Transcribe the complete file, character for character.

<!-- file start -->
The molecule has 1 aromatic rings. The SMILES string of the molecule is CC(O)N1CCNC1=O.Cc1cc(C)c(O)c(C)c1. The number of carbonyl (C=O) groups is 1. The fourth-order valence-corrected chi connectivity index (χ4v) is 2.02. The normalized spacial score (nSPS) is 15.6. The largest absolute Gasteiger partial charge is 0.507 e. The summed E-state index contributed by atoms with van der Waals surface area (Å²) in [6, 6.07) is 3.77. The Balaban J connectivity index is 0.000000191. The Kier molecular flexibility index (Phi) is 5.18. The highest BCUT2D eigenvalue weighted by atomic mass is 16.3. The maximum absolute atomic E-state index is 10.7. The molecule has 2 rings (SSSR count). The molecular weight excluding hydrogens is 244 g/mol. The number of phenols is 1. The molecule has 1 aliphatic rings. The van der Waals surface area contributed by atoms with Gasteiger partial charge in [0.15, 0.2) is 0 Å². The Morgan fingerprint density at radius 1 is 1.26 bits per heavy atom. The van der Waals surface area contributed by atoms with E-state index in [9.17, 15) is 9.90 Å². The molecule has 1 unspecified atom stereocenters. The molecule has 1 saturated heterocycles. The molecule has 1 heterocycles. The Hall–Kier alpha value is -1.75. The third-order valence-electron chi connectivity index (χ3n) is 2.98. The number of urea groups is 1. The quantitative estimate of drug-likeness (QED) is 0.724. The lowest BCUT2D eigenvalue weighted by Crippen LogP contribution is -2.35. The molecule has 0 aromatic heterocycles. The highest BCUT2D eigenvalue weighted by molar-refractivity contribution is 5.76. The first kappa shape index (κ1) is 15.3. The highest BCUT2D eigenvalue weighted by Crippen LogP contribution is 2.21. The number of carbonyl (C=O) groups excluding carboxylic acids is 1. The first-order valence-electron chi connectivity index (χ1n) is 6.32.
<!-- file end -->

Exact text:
The molecule has 1 aromatic rings. The SMILES string of the molecule is CC(O)N1CCNC1=O.Cc1cc(C)c(O)c(C)c1. The number of carbonyl (C=O) groups is 1. The fourth-order valence-corrected chi connectivity index (χ4v) is 2.02. The normalized spacial score (nSPS) is 15.6. The largest absolute Gasteiger partial charge is 0.507 e. The summed E-state index contributed by atoms with van der Waals surface area (Å²) in [6, 6.07) is 3.77. The Balaban J connectivity index is 0.000000191. The Kier molecular flexibility index (Phi) is 5.18. The highest BCUT2D eigenvalue weighted by atomic mass is 16.3. The maximum absolute atomic E-state index is 10.7. The molecule has 2 rings (SSSR count). The molecular weight excluding hydrogens is 244 g/mol. The number of phenols is 1. The molecule has 1 aliphatic rings. The van der Waals surface area contributed by atoms with Gasteiger partial charge in [0.15, 0.2) is 0 Å². The Morgan fingerprint density at radius 1 is 1.26 bits per heavy atom. The van der Waals surface area contributed by atoms with E-state index in [9.17, 15) is 9.90 Å². The molecule has 1 unspecified atom stereocenters. The molecule has 1 saturated heterocycles. The molecule has 1 heterocycles. The Hall–Kier alpha value is -1.75. The third-order valence-electron chi connectivity index (χ3n) is 2.98. The number of urea groups is 1. The quantitative estimate of drug-likeness (QED) is 0.724. The lowest BCUT2D eigenvalue weighted by Crippen LogP contribution is -2.35. The molecule has 0 aromatic heterocycles. The highest BCUT2D eigenvalue weighted by molar-refractivity contribution is 5.76. The first kappa shape index (κ1) is 15.3. The highest BCUT2D eigenvalue weighted by Crippen LogP contribution is 2.21. The number of carbonyl (C=O) groups excluding carboxylic acids is 1. The first-order valence-electron chi connectivity index (χ1n) is 6.32.